It is also important to ask the patient about the nature and quality of the relationship with the caregiver. It may be helpful to ask questions such as, “How do you and (name of caregiver) get along?” and “Is (name of caregiver) taking good care of you?” It is critical to assess the patient's mental status for indicators of depression or alcohol and substance abuse. A discussion of the patient's financial situation may be appropriate. If issues of mistreatment are raised, the caregiver should be interviewed as well. The physician must be careful not to overinterpret or to make suggestive comments, especially when the patient is cognitively impaired. Table 4 lists the essential features of a history for identifying a mistreated elder patient.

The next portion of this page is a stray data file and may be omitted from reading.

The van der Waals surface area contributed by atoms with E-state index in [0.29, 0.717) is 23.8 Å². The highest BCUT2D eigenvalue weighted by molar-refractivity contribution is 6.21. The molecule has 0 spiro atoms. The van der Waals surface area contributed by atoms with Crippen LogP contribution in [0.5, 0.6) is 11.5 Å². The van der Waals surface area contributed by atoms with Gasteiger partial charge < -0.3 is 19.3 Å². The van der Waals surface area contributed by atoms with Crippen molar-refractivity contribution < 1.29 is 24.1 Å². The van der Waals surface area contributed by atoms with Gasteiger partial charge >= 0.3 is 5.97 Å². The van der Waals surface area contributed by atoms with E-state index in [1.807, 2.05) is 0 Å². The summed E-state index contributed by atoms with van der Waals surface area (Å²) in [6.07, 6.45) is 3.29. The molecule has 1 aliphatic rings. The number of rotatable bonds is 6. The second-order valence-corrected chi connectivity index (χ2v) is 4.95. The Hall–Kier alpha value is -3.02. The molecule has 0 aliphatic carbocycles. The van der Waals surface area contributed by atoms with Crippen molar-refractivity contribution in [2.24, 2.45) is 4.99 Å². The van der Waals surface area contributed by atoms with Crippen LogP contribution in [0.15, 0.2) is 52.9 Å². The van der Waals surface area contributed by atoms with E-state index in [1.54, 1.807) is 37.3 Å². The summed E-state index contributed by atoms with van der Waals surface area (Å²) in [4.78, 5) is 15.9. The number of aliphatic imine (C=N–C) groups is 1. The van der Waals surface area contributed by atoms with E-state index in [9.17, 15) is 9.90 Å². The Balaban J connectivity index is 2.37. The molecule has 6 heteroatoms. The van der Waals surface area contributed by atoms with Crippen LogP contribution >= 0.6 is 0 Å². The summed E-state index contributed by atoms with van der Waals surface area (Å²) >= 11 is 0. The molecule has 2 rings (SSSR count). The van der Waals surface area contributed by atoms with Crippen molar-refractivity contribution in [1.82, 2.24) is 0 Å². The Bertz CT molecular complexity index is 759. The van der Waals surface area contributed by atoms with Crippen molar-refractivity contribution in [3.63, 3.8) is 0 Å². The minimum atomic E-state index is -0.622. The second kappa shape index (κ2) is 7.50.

TABLE 4 Essential Features of the History in the Assessment of Mistreated Elders
Essential Features of the History in the Assessment of Mistreated Elders
Detailed description of home environment (adequacy of food, shelter, supplies, etc.)
Accurate description of events related to injury or trauma (instances of rough handling, confinement, verbal or emotional abuse)
History of prior violence
Description of prior injuries and events surrounding them
Description of berating, threats or emotional abuse
Improper care of medical problems, untreated injuries, poor hygiene, prolonged period before presenting for medical attention
Depression or other mental illness
Extent of confusion or dementia
Drug or alcohol abuse
Quality/nature of relationships with caregivers
Physical Examination and Laboratory Tests